It might be an Asperger’s thing. It might be an “everyone” thing … or it might be a “nerd thing”. Who knows?
All I know is that although I never actually get my left and right mixed up these days, if someone asks me to raise my left hand, there's a noticeable delay between the instruction and my compliance. In fact, I usually have to mimic writing (I'm left handed), in order to identify the correct hand.
It's been that way for as long as I can remember.
This was a problem that pretty much disappeared as I reached adulthood and I naturally presumed that I had conquered it. After all, as I said earlier, I don't get the directions wrong.. just slower and once you’re in real life situations rather than games, reaction times for left and right are less critical.
The problem did crop up a few times during my stint as a cub scout leader but again I put it down to poor hearing and the idea that I'm simply not very good at certain types of games. In any case, as the leader, I wasn't involved in actually “playing” the games very often.
What changed my mind on the whole thing was joining a Karate group and also doing some classes at the gym.
At karate, I can usually hear the sensei when he barks out orders but when they involve left and right, I still have to look at the others when they move in order to get my reaction time up.
The other interesting thing about Karate is that I've found that the only way I can mimic new moves as the sensei teaches us is to turn my body to face the same direction as his (while he is demonstrating) and then match my arms and legs with his. I can't look at him and easily reverse the movements and I can't do it all in one go. I have to do each part of the procedure individually - I can’t look once and automatically decide that he has both his right arm and right leg out. It’s a painstaking process that I never see the other karate people doing.
The GymThe gym class made everything much clearer. I mean it’s obvious that being a newbie at a high intensity class means that you’re going to be slower than everyone around you. It also means that you’re going to put the wrong leg out occasionally… more than occasionally.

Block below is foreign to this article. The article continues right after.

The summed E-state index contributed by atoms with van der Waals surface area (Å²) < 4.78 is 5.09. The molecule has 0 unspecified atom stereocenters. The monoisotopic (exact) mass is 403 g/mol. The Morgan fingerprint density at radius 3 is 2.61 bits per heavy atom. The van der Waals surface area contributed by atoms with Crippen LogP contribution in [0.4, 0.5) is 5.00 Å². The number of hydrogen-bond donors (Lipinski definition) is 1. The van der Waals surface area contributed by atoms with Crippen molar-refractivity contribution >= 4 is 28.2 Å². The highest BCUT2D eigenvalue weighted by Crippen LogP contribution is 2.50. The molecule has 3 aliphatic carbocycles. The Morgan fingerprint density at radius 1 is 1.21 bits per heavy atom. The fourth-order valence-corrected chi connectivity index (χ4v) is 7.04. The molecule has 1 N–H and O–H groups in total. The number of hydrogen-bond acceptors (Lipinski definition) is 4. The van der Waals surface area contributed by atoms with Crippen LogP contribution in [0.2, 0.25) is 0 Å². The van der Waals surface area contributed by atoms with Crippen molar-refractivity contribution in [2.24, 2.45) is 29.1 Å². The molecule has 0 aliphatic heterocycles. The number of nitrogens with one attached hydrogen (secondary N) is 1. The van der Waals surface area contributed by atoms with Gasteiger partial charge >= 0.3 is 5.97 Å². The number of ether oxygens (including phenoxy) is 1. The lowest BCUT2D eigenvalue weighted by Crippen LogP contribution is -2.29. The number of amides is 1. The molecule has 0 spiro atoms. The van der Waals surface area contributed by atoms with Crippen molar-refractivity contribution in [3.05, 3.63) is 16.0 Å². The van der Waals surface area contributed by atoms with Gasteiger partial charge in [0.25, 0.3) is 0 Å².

In my case, I found that I couldn't match my movements to anyone. By the time I’d identified which leg they put out and put mine out, they had the other leg out. After a while, I started trying to identify the arm or leg that wasn't moving and trying to put that out instead. It worked a little better.
Of course, as things warmed up, I found that I couldn't match the speed of the class but mostly that I couldn't think about my arms and my legs at the same time. When I think about it, I suspect that it was evidence of issues in my vestibular system. Not so much balance as spatial orientation.
A TestSince I have two kids with Asperger’s syndrome (and they’re very different), I basically have my own “home laboratory” for certain kinds of social tests. I decided to run a couple of quick tests with my boys (and with my wife).
- Throwing an object and saying “catch this with your left hand” - this places a sense of urgency on the test and prevents a delayed but correct response from upsetting the results.
- Asking the kids to touch their right foot when they’re sitting on their feet (or sitting cross-legged).
- Asking them to pick something up with their right hand when they were walking past it.
What was interesting was that my youngest (12) got everything right first go, as did my wife. My eldest son (15) nearly always got things wrong.
There’s clearly something there that’s a clear difference between the two kids. It’s obviously not a core part of Asperger’s syndrome but it’s possible that it’s a co-condition.